UPDATE: Anna Chapman’s (one of the Russian Spies taken into custody) Facebook profile has gone private. Pictures and Friends information is no longer publicly available as of Wednesday evening (6/30/2010).
Earlier today, I looked up the Facebook URL for Russia’s hottest spy. I was actually pretty surprised her profile was still up and available… you know given that she was being held by the authorities, probably in some cell in Guantanamo.
So, curious as I am, I started digging around her default public profile. I saw that she had 168 friends. I started digging further.
Her friends seemed to be virtually all men… 83% to be exact. I then started looking at the profiles of some of these friends she had. After only a few clicks, I found that some of her friends had shared friends with me. My attention instantly perked up as I realized that I am 3 degrees of separation away from the Russian spy… or put another way, many of my friends have the same friends as the Russian spy. Okay, kind of quirky and fun for a Wednesday morning.
Now for those of you who don’t know me, I am a tech entrepreneur and investor in Silicon Valley. Having some success on both fronts has afforded me the opportunity to friend up with a bunch of the movers and shakers in Silicon Valley, Internet entrepreneurs and investors alike. So things started to get interesting as I deployed some sorcery to run through all 168 of Anna Chapman’s friends and determine if we shared mutual friendships.
Here’s where the analysis took me:
- The Russian Spy has mutual friendships with 32 (or 6%) of my friends
(or put another way: 32 of my friends know at least one of the Russians Spy’s friends)
- 12 (or 7%) of the Russian Spy’s friends directly know my friends
- 4 (~1%) of my friends directly know several of the Russian Spy’s friends
The Low Down – naming names
Here’s a list of my FB friends who share friends with the Russian Spy:
- Jimmy Wales – Founder, Wikipedia
- Robert Scoble – Founder, Building 43
- Om Malik – Founder, GigaOm
- Matt Marshall – CEO, VentureBeat
- Loic Lemeur – Founder, CEO Seesmic
- Dave Mcclure – Angel Investor
- Philip Kaplan – Co-founder, Blippy
- David Weekly* – Founder, PBWorks
- Larry Lessig – Board Member EFF, Creative Commons
- Naval Ravikant* – Serial Entrepreneur
- Raj Kapoor – Partner, Mayfield Fund
- David Lee – Partner, SV Angels
- Ed Baker – Founder, CEO Friend.ly
- Paul Bragiel – Founder, CEO of Lefora
- Noah Kagan – Co-founder Gambit
- Kamal Ravikant* – Angel Investor
- Patricia Lassus – Entrepreneur
- Ryan Junee* – Entrepreneur
- Sylvia Battilana – Co-founder, Auctionomics
- Tammy Camp – CEO, ComCorp
- Matt Mireles – Founder, CEO, SpeakerText
- Ben Mendelsohn – President, Interactive Television Alliance
- Beatrice Pang – Founder, Mokini
- Shaukat Shamin – Co-founder Permuto
- Carl Bressler – Investor, Advisor
- Grant Wernick – Entrepreneur
- Erin Turner – Founder, CEO Crave
- Babak Nivi – Co-founder Venturehacks
- Daniel Brusilovsky – Entrepreneur
- Jared Kopf – CEO, Homerun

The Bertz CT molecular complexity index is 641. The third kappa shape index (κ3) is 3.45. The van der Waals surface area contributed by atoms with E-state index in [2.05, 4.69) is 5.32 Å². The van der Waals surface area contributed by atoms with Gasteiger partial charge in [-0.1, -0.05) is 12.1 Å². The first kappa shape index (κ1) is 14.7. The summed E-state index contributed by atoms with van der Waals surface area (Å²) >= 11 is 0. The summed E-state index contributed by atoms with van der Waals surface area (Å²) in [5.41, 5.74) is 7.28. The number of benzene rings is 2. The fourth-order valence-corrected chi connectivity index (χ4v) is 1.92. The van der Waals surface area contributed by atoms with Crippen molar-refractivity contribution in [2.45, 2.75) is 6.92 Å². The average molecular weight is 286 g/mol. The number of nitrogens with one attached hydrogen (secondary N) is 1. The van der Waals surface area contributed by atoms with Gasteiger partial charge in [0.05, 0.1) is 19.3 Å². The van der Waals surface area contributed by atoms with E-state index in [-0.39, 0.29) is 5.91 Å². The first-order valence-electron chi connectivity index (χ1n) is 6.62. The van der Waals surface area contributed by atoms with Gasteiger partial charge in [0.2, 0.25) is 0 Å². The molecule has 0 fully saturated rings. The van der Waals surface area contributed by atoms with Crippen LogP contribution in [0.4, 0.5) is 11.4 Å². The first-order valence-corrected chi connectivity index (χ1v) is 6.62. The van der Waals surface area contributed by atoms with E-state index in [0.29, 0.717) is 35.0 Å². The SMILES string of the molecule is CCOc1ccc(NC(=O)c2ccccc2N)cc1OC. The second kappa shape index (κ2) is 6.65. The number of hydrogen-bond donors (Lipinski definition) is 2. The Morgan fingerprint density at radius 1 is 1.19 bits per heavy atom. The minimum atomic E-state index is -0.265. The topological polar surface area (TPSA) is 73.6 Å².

- Gerd Leonard – CEO of the Futures Agency
- David King – Founder GreenPatch
Disclaimer: All information provided above was publicly available as of Wednesday morning (6/30/2010). If anybody wants me to take their information out I will, but as I don’t believe there is anything personally embarrassing or inherently private, I figured there was no harm in providing this data.
* denotes individual that has multiple friends in common with the Russian Spy
- I was initially surprised by the number of connections the Russian Spy has into the movers and shakers of Silicon Valley. A deeper look paints a bit more textured story. Basically Anna has (/had ) a handful of friends that are in the periphery of the Russian and American tech scenes. I wouldn’t say that she was a regular in the scene but rather was friends with people who are. Given the sheer number of just my friends the Russian Spy shares connections with, I’m gonna guess that she had several run-ins with a number of top-level Silicon Valley entrepreneurs and executives, and who knows how many of them she may have connected with. Maybe getting the next degree out into the tech world was part of her orders from the Kremlin.. maybe I or my friends would have connected with her at a tech party in the next 6 months… who knows..
- What this whole exercise made clear to me is the extent of deep investigative insights that sit just a few keystrokes away for a criminal or civil investigator. I personally haven’t seen any pitches for companies that sell sophisticated social networking investigative tools to law enforcement, but if they don’t exist, they most certainly will. Maybe I should start or fund one!
- I’ve always been a fan of transparency, and have theorized that the ultra-transparency that social networking tools provide will keep everyone a lot more honest. Criminals and Spies are going to have a very difficult time being engaged members of society without being completely vulnerable and exposed through the tools that being socially engaged require.
- Trust is an interesting thing when extended online. Trusting friends with information often means that your information goes to their friends including sexy Russian spies. And then everything is so public on social networks today and your information is available to any investigative hack (like me) or actual investigator. I just did the equivalent of 3-6 months of investigative work 20 years ago, in about an hour. This is a new world for sure.
- What a fascinating and fun analysis for me to do. I mean, when I was a kid I always wanted to be a spy. The public data gave me the opportunity to do counter-intel on a suspected Russian operative, all from the comforts of my home office!! That’s SERIOUSLY COOL!